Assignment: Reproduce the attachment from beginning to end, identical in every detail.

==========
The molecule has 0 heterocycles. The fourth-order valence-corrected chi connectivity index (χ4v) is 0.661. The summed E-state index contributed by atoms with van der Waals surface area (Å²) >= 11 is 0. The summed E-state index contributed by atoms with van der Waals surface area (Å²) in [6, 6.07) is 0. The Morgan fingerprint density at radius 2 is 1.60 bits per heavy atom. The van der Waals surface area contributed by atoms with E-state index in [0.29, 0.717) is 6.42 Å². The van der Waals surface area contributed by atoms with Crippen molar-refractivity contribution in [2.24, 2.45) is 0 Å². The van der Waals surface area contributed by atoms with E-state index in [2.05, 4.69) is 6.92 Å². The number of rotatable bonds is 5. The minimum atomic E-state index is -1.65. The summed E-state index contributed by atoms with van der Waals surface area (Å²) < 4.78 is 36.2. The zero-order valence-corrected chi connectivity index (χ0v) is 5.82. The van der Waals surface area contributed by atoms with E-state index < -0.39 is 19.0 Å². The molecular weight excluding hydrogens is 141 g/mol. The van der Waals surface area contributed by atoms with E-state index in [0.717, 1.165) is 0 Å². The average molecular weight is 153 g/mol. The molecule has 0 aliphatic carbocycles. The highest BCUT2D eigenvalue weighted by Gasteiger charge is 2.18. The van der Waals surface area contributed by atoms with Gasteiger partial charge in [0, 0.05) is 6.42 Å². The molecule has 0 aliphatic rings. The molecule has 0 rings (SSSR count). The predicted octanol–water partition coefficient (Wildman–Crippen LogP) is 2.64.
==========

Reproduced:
The molecule has 0 heterocycles. The fourth-order valence-corrected chi connectivity index (χ4v) is 0.661. The summed E-state index contributed by atoms with van der Waals surface area (Å²) >= 11 is 0. The summed E-state index contributed by atoms with van der Waals surface area (Å²) in [6, 6.07) is 0. The Morgan fingerprint density at radius 2 is 1.60 bits per heavy atom. The van der Waals surface area contributed by atoms with E-state index in [0.29, 0.717) is 6.42 Å². The van der Waals surface area contributed by atoms with Crippen molar-refractivity contribution in [2.24, 2.45) is 0 Å². The van der Waals surface area contributed by atoms with E-state index in [2.05, 4.69) is 6.92 Å². The number of rotatable bonds is 5. The minimum atomic E-state index is -1.65. The summed E-state index contributed by atoms with van der Waals surface area (Å²) < 4.78 is 36.2. The zero-order valence-corrected chi connectivity index (χ0v) is 5.82. The van der Waals surface area contributed by atoms with E-state index < -0.39 is 19.0 Å². The molecular weight excluding hydrogens is 141 g/mol. The van der Waals surface area contributed by atoms with E-state index in [0.717, 1.165) is 0 Å². The average molecular weight is 153 g/mol. The molecule has 0 aliphatic carbocycles. The highest BCUT2D eigenvalue weighted by Gasteiger charge is 2.18. The van der Waals surface area contributed by atoms with Gasteiger partial charge in [0, 0.05) is 6.42 Å². The molecule has 0 aliphatic rings. The molecule has 0 rings (SSSR count). The predicted octanol–water partition coefficient (Wildman–Crippen LogP) is 2.64.